A catalogue of the names of the first Puritan settlers of the colony of Connecticut;
with the time of their arrival in the colony and their standing in society,
together with their place of residence, as far as can be discovered by the records.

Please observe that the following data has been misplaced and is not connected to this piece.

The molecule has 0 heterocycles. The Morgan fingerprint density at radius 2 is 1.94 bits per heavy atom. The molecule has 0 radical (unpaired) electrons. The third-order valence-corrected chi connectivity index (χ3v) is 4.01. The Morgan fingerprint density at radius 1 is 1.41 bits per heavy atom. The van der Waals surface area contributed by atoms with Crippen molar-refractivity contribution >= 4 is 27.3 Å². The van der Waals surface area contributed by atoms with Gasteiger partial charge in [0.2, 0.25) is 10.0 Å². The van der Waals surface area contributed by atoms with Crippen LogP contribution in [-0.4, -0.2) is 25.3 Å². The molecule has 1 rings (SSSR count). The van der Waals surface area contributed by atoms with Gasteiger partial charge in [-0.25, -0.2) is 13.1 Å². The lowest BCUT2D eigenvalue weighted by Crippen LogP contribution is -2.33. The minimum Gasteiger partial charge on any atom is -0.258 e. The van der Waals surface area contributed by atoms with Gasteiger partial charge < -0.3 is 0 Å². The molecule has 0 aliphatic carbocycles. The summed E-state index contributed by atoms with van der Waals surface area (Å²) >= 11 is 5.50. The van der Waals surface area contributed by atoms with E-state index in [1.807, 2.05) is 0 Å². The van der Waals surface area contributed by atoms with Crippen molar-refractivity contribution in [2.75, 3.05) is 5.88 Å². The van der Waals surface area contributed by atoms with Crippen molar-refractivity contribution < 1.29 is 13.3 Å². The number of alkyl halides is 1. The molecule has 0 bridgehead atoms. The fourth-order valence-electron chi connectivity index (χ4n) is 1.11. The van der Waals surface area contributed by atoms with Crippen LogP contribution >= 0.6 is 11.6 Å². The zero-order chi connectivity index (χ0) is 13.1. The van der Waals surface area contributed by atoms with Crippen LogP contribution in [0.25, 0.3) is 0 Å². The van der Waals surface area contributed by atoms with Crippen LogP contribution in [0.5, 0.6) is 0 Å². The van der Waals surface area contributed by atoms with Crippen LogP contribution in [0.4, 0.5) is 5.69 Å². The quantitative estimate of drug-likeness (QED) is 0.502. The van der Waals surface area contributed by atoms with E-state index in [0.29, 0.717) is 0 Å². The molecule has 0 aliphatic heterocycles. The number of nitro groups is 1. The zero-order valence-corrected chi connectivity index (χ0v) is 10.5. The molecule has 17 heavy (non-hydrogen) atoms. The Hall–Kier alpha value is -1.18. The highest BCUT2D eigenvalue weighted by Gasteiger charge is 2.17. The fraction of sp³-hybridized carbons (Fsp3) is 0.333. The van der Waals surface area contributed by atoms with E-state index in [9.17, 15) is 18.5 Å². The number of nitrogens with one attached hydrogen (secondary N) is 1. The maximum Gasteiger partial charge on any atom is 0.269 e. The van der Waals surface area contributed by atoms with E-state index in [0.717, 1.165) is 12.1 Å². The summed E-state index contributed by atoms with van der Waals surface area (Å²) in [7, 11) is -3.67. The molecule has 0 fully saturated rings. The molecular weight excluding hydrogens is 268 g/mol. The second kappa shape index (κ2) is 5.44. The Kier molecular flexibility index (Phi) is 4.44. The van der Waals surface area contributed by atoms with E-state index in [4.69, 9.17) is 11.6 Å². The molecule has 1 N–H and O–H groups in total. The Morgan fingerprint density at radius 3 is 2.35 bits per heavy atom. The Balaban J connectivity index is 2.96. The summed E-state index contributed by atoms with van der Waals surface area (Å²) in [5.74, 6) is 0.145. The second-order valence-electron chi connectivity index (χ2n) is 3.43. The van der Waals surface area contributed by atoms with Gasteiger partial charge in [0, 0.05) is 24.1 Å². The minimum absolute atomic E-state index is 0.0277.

&c collected from the state and town records by R.R. Hinman,
Hartford. Printed by E. Gleason, 1846,
[Transcribed by Dave Swerdfeger]